Carboplatin may interact with aluminium to form a black precipitate. Needles, syringes, catheters or intravenous administration sets that contain aluminium parts which may come in contact with carboplatin should not be used for preparation or administration of the drug.
Parenteral drugs should be inspected visually for particulate matter and discolouration, prior administration, whenever solution and container permit. If particulate matter observed, shake and reinspect. Vials with visible particulate matter should not be used.

6.3 Shelf Life

In Australia, information on the shelf life can be found on the public summary of the Australian Register of Therapeutic Goods (ARTG). The expiry date can be found on the packaging.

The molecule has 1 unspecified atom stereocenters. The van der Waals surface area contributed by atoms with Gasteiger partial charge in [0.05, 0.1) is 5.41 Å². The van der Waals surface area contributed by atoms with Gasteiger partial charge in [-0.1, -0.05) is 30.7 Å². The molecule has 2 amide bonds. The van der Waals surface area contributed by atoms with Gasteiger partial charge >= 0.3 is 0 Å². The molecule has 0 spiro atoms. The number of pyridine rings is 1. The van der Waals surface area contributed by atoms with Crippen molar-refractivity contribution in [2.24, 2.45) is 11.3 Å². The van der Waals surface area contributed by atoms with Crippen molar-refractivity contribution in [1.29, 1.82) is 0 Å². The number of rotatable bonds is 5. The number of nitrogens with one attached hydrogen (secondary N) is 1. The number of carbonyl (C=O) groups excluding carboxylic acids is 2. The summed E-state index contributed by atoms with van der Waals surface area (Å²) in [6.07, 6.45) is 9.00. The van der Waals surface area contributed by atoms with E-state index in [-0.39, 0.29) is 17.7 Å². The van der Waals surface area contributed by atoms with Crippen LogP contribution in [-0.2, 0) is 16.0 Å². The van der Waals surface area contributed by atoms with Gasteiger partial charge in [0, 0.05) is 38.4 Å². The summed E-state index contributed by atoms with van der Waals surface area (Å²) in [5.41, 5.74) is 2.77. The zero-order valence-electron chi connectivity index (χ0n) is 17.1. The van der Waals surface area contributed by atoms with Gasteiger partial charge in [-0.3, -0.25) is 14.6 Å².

6.4 Special Precautions for Storage

Store below 25°C. Do not freeze. Protect from light.

6.5 Nature and Contents of Container

DBL Carboplatin Injection is available as per Table 2.

6.6 Special Precautions for Disposal

In Australia, any unused medicine or waste material should be disposed of in accordance with local requirements.

Summary Table of Changes